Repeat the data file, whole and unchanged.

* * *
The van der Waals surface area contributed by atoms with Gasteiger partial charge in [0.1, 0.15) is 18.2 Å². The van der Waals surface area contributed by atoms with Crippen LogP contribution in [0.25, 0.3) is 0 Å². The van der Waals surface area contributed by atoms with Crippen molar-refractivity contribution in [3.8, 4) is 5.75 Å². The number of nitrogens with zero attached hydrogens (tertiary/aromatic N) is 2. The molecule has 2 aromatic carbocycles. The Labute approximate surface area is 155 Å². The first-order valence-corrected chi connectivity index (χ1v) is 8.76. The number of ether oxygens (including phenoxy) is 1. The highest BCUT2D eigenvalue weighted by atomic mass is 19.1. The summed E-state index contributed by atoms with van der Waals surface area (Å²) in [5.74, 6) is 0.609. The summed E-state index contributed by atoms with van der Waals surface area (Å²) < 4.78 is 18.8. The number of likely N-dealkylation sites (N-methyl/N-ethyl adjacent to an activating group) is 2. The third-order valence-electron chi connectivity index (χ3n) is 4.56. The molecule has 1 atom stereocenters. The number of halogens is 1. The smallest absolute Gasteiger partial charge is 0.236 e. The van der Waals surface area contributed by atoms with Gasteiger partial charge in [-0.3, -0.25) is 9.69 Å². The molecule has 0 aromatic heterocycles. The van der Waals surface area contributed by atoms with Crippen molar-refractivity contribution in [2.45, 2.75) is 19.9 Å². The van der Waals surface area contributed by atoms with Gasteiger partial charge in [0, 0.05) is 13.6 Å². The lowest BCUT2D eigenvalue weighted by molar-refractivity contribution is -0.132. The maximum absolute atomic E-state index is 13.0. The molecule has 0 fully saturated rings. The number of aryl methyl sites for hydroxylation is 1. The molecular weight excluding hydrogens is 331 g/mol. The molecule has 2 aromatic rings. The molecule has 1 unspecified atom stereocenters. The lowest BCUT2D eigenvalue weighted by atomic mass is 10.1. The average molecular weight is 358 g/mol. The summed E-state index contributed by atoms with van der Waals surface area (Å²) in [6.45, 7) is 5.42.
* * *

The van der Waals surface area contributed by atoms with Gasteiger partial charge in [0.1, 0.15) is 18.2 Å². The van der Waals surface area contributed by atoms with Crippen LogP contribution in [0.25, 0.3) is 0 Å². The van der Waals surface area contributed by atoms with Crippen molar-refractivity contribution in [3.8, 4) is 5.75 Å². The number of nitrogens with zero attached hydrogens (tertiary/aromatic N) is 2. The molecule has 2 aromatic carbocycles. The Labute approximate surface area is 155 Å². The first-order valence-corrected chi connectivity index (χ1v) is 8.76. The number of ether oxygens (including phenoxy) is 1. The highest BCUT2D eigenvalue weighted by atomic mass is 19.1. The summed E-state index contributed by atoms with van der Waals surface area (Å²) in [5.74, 6) is 0.609. The summed E-state index contributed by atoms with van der Waals surface area (Å²) < 4.78 is 18.8. The number of likely N-dealkylation sites (N-methyl/N-ethyl adjacent to an activating group) is 2. The third-order valence-electron chi connectivity index (χ3n) is 4.56. The molecule has 1 atom stereocenters. The number of halogens is 1. The smallest absolute Gasteiger partial charge is 0.236 e. The van der Waals surface area contributed by atoms with Gasteiger partial charge in [-0.3, -0.25) is 9.69 Å². The molecule has 0 aromatic heterocycles. The van der Waals surface area contributed by atoms with Crippen molar-refractivity contribution in [2.45, 2.75) is 19.9 Å². The van der Waals surface area contributed by atoms with Gasteiger partial charge in [0, 0.05) is 13.6 Å². The lowest BCUT2D eigenvalue weighted by molar-refractivity contribution is -0.132. The maximum absolute atomic E-state index is 13.0. The molecule has 0 fully saturated rings. The number of aryl methyl sites for hydroxylation is 1. The molecular weight excluding hydrogens is 331 g/mol. The molecule has 2 aromatic rings. The molecule has 1 unspecified atom stereocenters. The lowest BCUT2D eigenvalue weighted by atomic mass is 10.1. The average molecular weight is 358 g/mol. The summed E-state index contributed by atoms with van der Waals surface area (Å²) in [6.45, 7) is 5.42.